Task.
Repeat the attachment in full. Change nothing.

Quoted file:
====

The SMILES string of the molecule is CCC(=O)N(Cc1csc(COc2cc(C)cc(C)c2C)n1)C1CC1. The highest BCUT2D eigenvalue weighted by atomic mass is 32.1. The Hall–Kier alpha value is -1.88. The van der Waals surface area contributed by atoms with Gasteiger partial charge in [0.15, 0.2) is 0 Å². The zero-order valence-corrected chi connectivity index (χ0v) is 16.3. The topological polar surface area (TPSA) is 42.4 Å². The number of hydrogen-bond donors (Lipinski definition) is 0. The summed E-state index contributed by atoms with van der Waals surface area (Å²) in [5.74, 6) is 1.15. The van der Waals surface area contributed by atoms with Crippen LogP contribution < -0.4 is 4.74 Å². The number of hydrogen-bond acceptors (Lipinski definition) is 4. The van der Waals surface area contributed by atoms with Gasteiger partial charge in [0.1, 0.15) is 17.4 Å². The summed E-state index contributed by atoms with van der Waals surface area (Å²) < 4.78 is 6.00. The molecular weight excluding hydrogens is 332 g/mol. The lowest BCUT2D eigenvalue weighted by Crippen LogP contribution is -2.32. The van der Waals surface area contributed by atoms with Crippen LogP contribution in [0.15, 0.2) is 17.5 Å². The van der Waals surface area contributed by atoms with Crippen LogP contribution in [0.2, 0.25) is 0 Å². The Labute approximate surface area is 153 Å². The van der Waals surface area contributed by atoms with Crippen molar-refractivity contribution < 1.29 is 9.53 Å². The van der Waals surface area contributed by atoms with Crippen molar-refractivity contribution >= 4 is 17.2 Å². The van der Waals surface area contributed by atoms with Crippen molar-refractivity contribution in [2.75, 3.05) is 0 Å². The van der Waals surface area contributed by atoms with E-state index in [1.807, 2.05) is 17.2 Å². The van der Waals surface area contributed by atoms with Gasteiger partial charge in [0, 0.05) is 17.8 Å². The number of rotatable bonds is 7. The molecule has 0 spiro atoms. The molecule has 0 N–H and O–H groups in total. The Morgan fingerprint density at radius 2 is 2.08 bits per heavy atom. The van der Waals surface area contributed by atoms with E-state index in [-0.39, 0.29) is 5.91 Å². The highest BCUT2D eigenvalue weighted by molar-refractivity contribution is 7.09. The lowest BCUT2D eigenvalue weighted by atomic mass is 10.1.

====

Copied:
The SMILES string of the molecule is CCC(=O)N(Cc1csc(COc2cc(C)cc(C)c2C)n1)C1CC1. The highest BCUT2D eigenvalue weighted by atomic mass is 32.1. The Hall–Kier alpha value is -1.88. The van der Waals surface area contributed by atoms with Gasteiger partial charge in [0.15, 0.2) is 0 Å². The zero-order valence-corrected chi connectivity index (χ0v) is 16.3. The topological polar surface area (TPSA) is 42.4 Å². The number of hydrogen-bond donors (Lipinski definition) is 0. The summed E-state index contributed by atoms with van der Waals surface area (Å²) in [5.74, 6) is 1.15. The van der Waals surface area contributed by atoms with Crippen LogP contribution < -0.4 is 4.74 Å². The number of hydrogen-bond acceptors (Lipinski definition) is 4. The van der Waals surface area contributed by atoms with Gasteiger partial charge in [0.1, 0.15) is 17.4 Å². The summed E-state index contributed by atoms with van der Waals surface area (Å²) < 4.78 is 6.00. The molecular weight excluding hydrogens is 332 g/mol. The lowest BCUT2D eigenvalue weighted by Crippen LogP contribution is -2.32. The van der Waals surface area contributed by atoms with Crippen LogP contribution in [0.15, 0.2) is 17.5 Å². The van der Waals surface area contributed by atoms with Crippen LogP contribution in [0.2, 0.25) is 0 Å². The Labute approximate surface area is 153 Å². The van der Waals surface area contributed by atoms with Crippen molar-refractivity contribution < 1.29 is 9.53 Å². The van der Waals surface area contributed by atoms with Crippen molar-refractivity contribution >= 4 is 17.2 Å². The van der Waals surface area contributed by atoms with Crippen molar-refractivity contribution in [2.75, 3.05) is 0 Å². The van der Waals surface area contributed by atoms with E-state index in [1.807, 2.05) is 17.2 Å². The van der Waals surface area contributed by atoms with Gasteiger partial charge in [0, 0.05) is 17.8 Å². The number of rotatable bonds is 7. The molecule has 0 spiro atoms. The molecule has 0 N–H and O–H groups in total. The Morgan fingerprint density at radius 2 is 2.08 bits per heavy atom. The van der Waals surface area contributed by atoms with E-state index in [-0.39, 0.29) is 5.91 Å². The highest BCUT2D eigenvalue weighted by molar-refractivity contribution is 7.09. The lowest BCUT2D eigenvalue weighted by atomic mass is 10.1.